*adds further detail about third party fund investment and comment from ADB.
Asian Development Bank has anchored a private equity initiative, Asia Climate Partners (ACP), that will invest in environmentally supportive projects in Asia, alongside Robeco Institutional Asset Management and the Japanese financial group Orix Corp.
The three firms have committed $400 million to the initiative between them; ACP is targeting $750 million overall with a $1 billion hard cap for a final close in 2015. It will be approaching institutional investors globally for commitments.
Agriculture, forestry and water are three of the targeted sectors as well as clean technology, renewable energy and natural resource efficiency. ACP will be searching for third party agri and forestry funds to invest in alongside making direct investments, according to Duarte Henriques da Silva, investment specialist, investment funds and special initiative divisions, ADB.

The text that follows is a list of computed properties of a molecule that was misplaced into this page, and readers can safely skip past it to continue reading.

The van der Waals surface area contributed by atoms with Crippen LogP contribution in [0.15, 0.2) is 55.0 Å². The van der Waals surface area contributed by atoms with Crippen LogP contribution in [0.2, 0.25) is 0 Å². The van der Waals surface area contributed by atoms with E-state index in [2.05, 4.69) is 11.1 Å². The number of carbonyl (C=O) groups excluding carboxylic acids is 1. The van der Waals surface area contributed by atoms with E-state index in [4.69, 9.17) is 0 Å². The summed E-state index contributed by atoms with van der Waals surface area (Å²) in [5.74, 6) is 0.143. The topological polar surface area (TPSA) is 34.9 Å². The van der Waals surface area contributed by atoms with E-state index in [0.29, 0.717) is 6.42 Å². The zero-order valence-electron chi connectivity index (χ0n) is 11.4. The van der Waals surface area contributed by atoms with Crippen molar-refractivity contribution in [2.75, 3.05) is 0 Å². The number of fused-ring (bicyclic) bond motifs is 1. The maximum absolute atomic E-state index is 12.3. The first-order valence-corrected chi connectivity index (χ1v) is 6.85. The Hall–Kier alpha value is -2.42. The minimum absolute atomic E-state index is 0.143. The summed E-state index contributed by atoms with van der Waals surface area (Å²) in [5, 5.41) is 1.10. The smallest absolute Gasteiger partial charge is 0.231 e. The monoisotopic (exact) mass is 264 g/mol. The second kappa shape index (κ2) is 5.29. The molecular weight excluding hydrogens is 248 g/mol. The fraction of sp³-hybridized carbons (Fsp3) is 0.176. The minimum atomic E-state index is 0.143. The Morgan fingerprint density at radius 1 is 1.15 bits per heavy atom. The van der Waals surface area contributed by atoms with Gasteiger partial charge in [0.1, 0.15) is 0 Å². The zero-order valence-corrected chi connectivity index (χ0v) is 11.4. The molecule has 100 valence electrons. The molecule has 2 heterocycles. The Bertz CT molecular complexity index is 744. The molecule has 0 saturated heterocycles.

The funds will need to have some carbon dioxide reduction impact, he added emphasising that they must also be commercially attractive.
Robeco and ADB will both source deals and be co-managers of the initiative.
ACP will be based in Hong Kong and will invest 20 percent of its capital into third party funds while the remaining 80 percent will be co-invested directly alongside other investors.
China and India will be the main focus areas along with the Southeast Asian countries of Indonesia, Malaysia, Philippines, Thailand and Vietnam.
ADB already has plans to invest between $100 million and $200 million directly into agriculture each year, as reported in April. This initiative is being managed by a different department.
“We believe that ACP provides an innovative platform to deploy capital into climate-related transactions across Asia that are designed to generate attractive returns,” said Todd Freeland, director general of ADB’s private sector operations department in the statement.
While Robeco will be ACP’s investment manager, the venture will also benefit from ADB and Orix resources as they are “two of the most active and successful investors in the low-carbon sector in Asia”, according to Freeland.